Knowledge of the relationship between soil and plant water is limited due to lack of experimental methods to measure water fluxes in soil and plants, according to Mohsen et al. (2014). However, root water uptake was higher in the proximal parts of lateral roots and decreased toward the distal parts (Mohsen et al., 2014). According to Saroj and Sandeep (2011), the impact of the time step is not so adequately studied and is poorly understood (Saroj and Sandeep, 2011). Dai et al. (2010) is a stepwise inverse method with capacities to quantify permeabilities at various spatial scales, which leads to reducing the uncertainty of estimated parameters Due to non-linear numerical stability, spurious numerical oscillations may occur with large time step size (Teixeira et al., 2007). Root water uptake profile was estimated by the mixing model and the mechanistic model with later calibrated with isotopes gave better results and the use of the mixing model is not recommended unless appropriate constraints are applied (Tsutomu et al 2017). The effect of lateral distances and elapse time on the generated capillary potential is relevant. This analysis elaborated the space and time dependency of capillary potential due to root water-uptake. The main objective of the study is to investigate time step sizes, to know whether the convergence criteria have been met. 


Two theoretical approaches are used to represent moisture flow in a non-deformable soil viz, the diffusivity based formulation (Philip, 1957) and capillary potential, and is based on Richard’s theoretical formulation (Richards, 1931). Alonso et al. (1987) states that Richard’s formulation is preferred in practice with sinks term as shown in Equation 1:
Where K(ψ) is the unsaturated hydraulic conductivity, t is the time, r and z are the coordinates, θ is the volumetric moisture content and ψ is the capillary potential, S(ψ, r, z) is the root water extraction function and r is the radial coordinate. The root water-uptake extraction function is the sink term S(ψ, z, r) in the Equation 1. For water-uptake in two dimensional axi-symmetric form (Rees and Ali, 2006) comprising of vertical and radial components, incorporating water stress function when soil moisture is limiting is given as:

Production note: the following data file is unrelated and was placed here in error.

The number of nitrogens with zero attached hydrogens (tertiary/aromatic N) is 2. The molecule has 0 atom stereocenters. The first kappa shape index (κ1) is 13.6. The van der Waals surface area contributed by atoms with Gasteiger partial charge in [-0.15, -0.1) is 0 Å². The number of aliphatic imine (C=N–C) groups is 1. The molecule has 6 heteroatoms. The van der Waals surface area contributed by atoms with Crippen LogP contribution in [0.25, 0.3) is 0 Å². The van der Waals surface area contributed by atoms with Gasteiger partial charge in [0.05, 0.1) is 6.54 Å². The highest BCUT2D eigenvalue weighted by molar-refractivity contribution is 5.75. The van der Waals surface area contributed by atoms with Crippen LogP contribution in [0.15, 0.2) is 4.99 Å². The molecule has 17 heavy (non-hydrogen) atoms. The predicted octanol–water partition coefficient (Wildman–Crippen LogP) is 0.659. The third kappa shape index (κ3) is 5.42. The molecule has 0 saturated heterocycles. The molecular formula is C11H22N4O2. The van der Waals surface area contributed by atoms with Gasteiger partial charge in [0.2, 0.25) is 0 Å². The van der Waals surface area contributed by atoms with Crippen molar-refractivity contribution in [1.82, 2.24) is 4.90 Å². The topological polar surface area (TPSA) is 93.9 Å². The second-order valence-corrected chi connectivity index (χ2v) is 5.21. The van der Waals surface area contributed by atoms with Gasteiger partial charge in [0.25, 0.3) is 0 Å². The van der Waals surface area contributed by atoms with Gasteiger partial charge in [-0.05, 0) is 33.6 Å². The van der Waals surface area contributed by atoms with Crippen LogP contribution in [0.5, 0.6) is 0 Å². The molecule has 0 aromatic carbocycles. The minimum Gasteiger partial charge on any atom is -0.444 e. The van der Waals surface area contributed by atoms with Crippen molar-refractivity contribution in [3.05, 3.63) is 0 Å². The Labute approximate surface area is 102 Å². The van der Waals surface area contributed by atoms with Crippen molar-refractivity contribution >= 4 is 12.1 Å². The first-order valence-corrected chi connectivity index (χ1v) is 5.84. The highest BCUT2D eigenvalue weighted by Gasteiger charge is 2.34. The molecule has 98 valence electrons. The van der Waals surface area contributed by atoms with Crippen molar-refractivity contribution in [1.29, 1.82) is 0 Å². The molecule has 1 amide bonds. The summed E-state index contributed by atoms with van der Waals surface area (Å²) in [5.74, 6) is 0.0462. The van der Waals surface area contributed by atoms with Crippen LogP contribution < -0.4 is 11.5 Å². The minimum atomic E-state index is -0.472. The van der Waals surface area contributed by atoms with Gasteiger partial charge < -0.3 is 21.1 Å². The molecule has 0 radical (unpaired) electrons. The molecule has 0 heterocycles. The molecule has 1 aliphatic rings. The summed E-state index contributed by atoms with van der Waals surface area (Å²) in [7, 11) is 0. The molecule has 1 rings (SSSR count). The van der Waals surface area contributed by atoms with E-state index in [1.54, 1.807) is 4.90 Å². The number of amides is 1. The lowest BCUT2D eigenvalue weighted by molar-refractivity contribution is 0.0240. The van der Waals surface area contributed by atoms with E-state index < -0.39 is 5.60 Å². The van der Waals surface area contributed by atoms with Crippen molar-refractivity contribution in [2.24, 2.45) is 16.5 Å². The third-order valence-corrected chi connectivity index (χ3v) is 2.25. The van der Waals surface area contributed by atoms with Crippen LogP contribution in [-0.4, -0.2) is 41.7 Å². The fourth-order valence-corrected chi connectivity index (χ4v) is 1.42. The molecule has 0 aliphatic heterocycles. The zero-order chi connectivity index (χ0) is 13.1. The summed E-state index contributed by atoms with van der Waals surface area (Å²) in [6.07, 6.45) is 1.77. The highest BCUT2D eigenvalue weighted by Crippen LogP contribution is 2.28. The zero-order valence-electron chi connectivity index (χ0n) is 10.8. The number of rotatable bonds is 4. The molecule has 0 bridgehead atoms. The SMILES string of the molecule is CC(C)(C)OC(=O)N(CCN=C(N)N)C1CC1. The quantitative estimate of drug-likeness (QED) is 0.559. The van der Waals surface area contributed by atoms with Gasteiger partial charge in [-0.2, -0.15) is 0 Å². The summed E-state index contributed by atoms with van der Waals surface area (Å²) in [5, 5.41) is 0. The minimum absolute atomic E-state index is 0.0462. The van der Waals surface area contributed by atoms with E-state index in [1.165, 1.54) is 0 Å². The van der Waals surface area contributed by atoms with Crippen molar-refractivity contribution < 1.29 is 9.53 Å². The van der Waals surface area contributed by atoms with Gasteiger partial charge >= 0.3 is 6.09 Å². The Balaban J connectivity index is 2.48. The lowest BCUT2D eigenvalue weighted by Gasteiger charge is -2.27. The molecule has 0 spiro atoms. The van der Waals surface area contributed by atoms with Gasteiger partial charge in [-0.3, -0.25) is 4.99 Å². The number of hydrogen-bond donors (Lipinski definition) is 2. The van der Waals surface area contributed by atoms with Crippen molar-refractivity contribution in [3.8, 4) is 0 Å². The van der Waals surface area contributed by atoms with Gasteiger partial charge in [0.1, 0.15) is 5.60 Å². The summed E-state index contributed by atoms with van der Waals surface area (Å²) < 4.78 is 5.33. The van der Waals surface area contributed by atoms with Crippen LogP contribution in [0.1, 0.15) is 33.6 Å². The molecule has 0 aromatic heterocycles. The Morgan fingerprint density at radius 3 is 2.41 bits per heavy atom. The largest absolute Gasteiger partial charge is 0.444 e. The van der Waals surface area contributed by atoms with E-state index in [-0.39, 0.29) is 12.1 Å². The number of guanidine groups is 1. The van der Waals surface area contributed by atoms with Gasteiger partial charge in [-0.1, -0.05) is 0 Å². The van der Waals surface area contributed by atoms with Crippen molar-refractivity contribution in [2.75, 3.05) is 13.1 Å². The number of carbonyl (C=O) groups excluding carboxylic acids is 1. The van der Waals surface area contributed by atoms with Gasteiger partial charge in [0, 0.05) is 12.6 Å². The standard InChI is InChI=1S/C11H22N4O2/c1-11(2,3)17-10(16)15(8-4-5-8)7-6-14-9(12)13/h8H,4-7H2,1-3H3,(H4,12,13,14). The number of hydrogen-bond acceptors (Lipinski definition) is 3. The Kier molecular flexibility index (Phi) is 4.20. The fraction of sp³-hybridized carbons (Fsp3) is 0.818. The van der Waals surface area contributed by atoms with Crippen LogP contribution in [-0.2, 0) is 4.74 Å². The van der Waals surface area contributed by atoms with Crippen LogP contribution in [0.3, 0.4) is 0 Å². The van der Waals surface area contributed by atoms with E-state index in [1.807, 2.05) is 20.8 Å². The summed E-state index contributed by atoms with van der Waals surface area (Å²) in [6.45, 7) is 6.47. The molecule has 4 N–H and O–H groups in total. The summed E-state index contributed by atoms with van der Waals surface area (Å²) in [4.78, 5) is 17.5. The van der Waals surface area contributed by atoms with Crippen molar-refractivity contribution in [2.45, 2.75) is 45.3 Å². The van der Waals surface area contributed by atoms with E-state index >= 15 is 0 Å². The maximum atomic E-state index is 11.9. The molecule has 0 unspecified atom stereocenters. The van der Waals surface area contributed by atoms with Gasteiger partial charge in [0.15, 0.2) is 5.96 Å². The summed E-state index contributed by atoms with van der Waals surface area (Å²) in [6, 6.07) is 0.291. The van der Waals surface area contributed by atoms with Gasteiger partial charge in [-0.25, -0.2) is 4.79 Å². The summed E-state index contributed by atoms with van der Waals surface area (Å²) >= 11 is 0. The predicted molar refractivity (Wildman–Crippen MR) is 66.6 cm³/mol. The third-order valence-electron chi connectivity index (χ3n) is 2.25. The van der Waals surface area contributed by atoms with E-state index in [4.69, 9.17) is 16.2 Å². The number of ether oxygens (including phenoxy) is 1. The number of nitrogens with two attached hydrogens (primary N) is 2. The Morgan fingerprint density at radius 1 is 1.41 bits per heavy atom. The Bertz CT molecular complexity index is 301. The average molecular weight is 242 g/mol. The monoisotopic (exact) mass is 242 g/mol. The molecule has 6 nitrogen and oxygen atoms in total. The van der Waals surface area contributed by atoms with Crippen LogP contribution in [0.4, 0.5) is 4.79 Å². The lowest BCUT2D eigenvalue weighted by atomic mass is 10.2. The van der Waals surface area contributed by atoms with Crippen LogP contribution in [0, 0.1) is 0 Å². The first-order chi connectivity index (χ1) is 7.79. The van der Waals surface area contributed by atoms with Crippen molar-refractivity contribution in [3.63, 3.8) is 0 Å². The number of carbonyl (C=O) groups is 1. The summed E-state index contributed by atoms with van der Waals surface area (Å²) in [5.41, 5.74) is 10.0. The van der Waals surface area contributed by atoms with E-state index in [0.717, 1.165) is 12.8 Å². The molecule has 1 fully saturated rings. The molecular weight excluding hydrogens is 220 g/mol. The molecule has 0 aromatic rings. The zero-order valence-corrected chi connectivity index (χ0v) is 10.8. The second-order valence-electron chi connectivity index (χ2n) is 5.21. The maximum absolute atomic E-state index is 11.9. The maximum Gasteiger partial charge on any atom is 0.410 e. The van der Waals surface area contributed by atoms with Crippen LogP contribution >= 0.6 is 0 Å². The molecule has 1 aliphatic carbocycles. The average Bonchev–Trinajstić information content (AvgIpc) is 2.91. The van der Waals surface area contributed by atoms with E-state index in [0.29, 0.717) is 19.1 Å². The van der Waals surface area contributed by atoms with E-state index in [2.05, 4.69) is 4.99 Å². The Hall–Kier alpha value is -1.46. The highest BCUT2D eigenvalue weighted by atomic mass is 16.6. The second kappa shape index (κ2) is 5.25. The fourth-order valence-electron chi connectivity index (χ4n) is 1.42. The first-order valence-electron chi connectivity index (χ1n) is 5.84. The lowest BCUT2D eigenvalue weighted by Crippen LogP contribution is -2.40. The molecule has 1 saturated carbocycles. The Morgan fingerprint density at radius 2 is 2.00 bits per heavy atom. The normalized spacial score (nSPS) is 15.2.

Where α (ψ) (dimensionless) is a prescribed function of the capillary potential referred to as water-stress function.
Finite element spatial discretization
The spatial and time variations of the unknown variable are estimated where the problem at hand requires capillary to be computed. The numerical solution is achieved by discretizing the 2-D axi-symmetric space domain and the time domain. The process of approximating a given function by using trial functions provides a useful introduction to the finite element approach (Rockey et al., 1983; Zienkiewicz and Taylor, 1989) clearly illustrate approximation by trial functions. The numerical solution of Equation 1 was achieved via the finite element spatial discretization procedure and a finite-difference time-stepping scheme adopting particular Galerkin weighted residual approach. The parabolic shape functions and eight-node isoperimetric elements are employed (Zienkiewicz and Taylor, 1989). Equation 1 is discretized as: 
Time discretization
The spatially discretized matrix in Equation 3 is a time discretized by the application of a fully implicit mid-interval backward difference algorithm (Neuman, 1973) and illustrated by Thomas and Rees (1991) who provided the following description as expressed in Equation 3, which may be approximated by:

Clearly Equation 9 cannot be solved directly as each calculation of ψn+1 requires the determination of the coefficients at the mid-interval. Therefore, an iterative solution procedure is necessary. In the current work a predictor-corrector approach is used (Thomas and Rees, 1991). Mathematically, the predictor is expressed as:
The mid-interval values of ψ are calculated next such that:
In Equation12 the matrices K, C, J and S are evaluated corresponding to the values of ψ given in Equation 11. The next correction is made based on a new set of values of ψn+1/2 i.e.:
As the process continues the matrices are evaluated at the last mid-interval estimate. Convergence is monitored between successive correctors and is deemed to have been achieved when:
The value of TOLERANCE is judged for the case at hand, throughout the current work and the value adopted is a capillary potential of -1 cm of water.The resulting numerical solution has been coded using FORTRAN.
Evaluation of the numerical model